In the early 1980s, long before jugs of whey protein took gym lockers by storm and everyone from bodybuilders to snowboarders trusted in brands like Muscle Milk and BPI, hardcore gym rats looking for an edge really got creative. “Guys would take anything,” says Eric Hillman, 53, who at the time was a powerlifter in Charlotte, NC, capable of deadlifting more than 700 pounds and squatting more than 600. “When I was 21 and lifting, I took ‘cheque drops,’ which is what they give female dogs to prevent them from going into heat!” The drops, he was told, would burn body fat and build strength. “I don’t know if it worked, but it burned like hell!”
Thankfully, we’ve come a long way since — and no one knows this better than Hillman, whose singular influence in the world of fitness and nutrition supplementation can’t be overstated. As the co-founder and CEO of the North Carolina-based Europa Sports Products, he’s launched the majority of the industry’s biggest brands, including not only Muscle Milk and BPI, but also Clif Bar, Gaspari Nutrition, and Dymatize. Europa owns more than 450,000 square feet of warehouse space, employs 460 people, and generates hundreds of millions of dollars in annual sales, servicing 84,000 locations including Walgreens, Dick’s Sporting Goods, and Duane Reade, in addition to 16,000 mom-and-pop shops. Since 2013 the company has grown close to 30% and Europa just opened their largest warehouse yet, in Las Vegas.
Though Hillman’s quick to write off his success as the product of “dumb luck,” the reality is that the road from humble powerlifter to godfather of the modern supplement industry wasn’t simple or easy. But along the way Hillman learned a great deal about fitness (for the record, he still trains five days a week and prefers Bio-Gro from iSatori, a bioactive peptide supplement that’s “fertilizer for your muscles,” he says.
From Toxic Drops to Creepy Crawlers
Hillman got into the supplement business on the ground floor. It was 1985, and the entrepreneur was already a partner in a gym called LivingWell, and VP of sales for a supplement retailer. He eventually left and teamed up with a new pal, Jeff Compton, a competitive bodybuilder and winner of the 1993 North Carolina state bodybuilding championships, to sell supplements for Vitalabs, a private-label manufacturer.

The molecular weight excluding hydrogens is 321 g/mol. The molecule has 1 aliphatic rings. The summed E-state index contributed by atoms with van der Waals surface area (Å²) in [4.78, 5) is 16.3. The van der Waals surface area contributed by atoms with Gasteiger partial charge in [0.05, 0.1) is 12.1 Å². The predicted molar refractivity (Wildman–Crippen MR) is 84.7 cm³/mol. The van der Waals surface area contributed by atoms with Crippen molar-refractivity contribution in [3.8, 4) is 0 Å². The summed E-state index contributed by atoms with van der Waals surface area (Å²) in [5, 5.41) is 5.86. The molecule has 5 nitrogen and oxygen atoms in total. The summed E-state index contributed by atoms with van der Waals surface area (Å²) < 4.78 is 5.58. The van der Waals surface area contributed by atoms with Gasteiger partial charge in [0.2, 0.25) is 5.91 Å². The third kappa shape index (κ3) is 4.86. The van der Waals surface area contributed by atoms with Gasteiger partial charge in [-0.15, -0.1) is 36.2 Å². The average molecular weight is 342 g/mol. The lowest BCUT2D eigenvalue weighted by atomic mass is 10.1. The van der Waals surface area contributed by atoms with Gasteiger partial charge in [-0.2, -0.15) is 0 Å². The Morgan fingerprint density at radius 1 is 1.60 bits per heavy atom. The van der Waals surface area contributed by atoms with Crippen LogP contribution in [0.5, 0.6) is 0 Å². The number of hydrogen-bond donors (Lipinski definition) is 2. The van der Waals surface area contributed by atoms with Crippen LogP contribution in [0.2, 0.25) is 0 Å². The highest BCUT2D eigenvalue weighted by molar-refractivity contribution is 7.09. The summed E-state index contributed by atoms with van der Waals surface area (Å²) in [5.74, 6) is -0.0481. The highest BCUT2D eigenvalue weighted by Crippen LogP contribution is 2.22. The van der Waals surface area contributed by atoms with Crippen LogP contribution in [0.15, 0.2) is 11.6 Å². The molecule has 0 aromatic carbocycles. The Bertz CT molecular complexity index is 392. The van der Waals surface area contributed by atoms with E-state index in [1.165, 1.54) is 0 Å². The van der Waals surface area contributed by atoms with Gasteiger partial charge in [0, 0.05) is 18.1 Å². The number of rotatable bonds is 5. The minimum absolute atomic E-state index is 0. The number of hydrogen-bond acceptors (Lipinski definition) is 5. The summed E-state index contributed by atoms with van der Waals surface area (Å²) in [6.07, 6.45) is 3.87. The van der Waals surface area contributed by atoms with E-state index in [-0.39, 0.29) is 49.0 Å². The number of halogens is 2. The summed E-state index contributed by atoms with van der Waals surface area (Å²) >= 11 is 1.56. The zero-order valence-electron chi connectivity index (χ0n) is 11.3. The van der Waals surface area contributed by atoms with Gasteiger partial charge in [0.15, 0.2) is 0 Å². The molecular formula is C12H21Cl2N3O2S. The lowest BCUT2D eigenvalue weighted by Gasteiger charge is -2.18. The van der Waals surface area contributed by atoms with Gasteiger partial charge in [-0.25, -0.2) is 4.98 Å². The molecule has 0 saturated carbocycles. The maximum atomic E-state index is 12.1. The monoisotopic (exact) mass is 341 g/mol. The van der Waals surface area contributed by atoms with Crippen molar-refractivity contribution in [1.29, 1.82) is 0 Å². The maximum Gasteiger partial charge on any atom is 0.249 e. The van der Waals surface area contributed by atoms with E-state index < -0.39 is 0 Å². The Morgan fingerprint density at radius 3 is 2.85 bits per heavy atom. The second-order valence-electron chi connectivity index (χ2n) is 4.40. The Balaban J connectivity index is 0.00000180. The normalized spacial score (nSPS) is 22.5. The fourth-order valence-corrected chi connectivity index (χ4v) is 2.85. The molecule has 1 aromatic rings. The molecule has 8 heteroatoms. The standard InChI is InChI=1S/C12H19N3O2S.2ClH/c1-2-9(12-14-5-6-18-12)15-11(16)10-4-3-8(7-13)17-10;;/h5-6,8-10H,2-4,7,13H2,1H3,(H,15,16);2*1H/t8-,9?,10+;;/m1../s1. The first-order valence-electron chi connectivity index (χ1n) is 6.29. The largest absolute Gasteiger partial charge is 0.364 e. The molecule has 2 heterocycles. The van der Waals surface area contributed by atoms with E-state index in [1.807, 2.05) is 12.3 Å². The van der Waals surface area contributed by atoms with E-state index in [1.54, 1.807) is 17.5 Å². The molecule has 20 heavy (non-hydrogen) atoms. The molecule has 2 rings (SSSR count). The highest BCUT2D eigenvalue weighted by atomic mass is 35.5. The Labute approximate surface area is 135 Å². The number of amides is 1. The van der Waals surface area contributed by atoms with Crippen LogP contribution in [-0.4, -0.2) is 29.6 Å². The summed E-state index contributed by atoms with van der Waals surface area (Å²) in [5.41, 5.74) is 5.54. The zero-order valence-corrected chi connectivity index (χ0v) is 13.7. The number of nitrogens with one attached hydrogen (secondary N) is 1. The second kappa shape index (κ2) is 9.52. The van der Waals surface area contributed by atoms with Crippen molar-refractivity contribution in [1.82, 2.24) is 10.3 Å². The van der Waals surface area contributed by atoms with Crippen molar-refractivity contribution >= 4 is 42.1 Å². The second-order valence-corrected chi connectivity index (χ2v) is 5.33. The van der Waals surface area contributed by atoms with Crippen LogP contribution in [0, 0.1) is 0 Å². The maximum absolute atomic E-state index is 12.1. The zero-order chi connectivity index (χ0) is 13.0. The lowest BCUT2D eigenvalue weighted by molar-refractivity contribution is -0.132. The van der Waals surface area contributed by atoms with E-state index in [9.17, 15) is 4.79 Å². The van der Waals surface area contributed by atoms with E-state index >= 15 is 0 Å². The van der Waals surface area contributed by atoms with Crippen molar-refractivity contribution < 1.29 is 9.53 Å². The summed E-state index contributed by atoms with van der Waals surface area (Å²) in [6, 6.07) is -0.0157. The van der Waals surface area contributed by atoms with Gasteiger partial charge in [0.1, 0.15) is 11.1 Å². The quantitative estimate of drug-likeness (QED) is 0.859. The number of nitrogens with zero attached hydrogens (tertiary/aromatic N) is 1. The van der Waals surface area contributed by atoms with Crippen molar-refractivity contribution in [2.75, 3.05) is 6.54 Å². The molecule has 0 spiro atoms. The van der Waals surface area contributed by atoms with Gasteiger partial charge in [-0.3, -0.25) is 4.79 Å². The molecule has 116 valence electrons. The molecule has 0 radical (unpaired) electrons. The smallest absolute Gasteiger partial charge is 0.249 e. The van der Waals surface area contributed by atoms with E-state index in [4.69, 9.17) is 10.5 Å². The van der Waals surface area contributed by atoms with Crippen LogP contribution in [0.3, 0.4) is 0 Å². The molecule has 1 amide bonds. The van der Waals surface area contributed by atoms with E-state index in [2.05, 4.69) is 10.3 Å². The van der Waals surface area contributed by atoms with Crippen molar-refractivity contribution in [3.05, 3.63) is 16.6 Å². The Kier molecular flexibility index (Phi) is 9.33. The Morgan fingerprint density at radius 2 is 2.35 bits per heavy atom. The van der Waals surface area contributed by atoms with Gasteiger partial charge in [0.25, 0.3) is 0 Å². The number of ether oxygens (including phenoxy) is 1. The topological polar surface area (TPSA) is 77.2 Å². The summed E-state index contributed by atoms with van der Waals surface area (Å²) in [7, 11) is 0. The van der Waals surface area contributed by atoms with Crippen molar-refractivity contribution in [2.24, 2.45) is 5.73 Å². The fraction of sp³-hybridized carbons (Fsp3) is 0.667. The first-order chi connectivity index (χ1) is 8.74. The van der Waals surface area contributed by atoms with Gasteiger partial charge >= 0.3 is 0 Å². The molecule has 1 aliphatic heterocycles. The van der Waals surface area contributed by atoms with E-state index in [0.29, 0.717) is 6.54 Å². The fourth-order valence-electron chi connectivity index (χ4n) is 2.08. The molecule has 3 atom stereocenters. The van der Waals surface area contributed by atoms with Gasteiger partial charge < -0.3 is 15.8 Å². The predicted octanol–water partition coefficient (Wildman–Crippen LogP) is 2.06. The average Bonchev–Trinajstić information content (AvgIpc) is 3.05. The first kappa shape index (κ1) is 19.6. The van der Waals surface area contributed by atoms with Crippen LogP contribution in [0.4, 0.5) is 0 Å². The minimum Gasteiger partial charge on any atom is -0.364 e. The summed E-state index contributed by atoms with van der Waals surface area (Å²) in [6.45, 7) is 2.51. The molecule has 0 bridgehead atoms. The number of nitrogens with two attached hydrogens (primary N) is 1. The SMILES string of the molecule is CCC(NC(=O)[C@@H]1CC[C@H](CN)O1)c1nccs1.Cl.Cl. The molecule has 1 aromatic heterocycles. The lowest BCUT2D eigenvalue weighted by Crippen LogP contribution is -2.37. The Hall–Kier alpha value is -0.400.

Their sales were good; but when gyms’ checks for their purchases would bounce, the company would take it out of the pair’s paychecks — and the gig eventually grew frustrating. “I saw a need then for a one-stop shop,” says Hillman, “and that’s when we decided to go out on our own.”
In 1990, most gyms were in the hands of competitive bodybuilders the duo already knew from events. This was before the Internet and big-chain supplement stores and easy-to-order-from catalogs, so gyms had a hard time staying up to date as the supplement market grew. To fill this glaring hole in the marketplace, Hillman and Compton decided to become not sales people but actual distributors — and Europa Sports Products was created. The name came from the Europa gym in Greece, where Hillman worked out on his frequent trips to Europe with Mr. Olympia Lee Haney doing seminars. So the pair started working out of Hillman’s living room — and supplement history was made.
But there were obstacles. Hillman remembers the early days, when the line between legal supplements and illicit performance drugs was still blurry, and many athletes avoided supplements altogether.
“At the [bodybuilding] shows, guys would say they were ‘all-natural’ and didn’t want to take anything.” But as awareness grew, they started expanding their horizons by using egg powders and amino acids to bulk up and speed muscle recovery. Hillman sees the same thing happening today with the functional fitness and CrossFit crowds — who for the most part have avoided nutritional supplements — blowing up into a megamarket for nutritional supplements.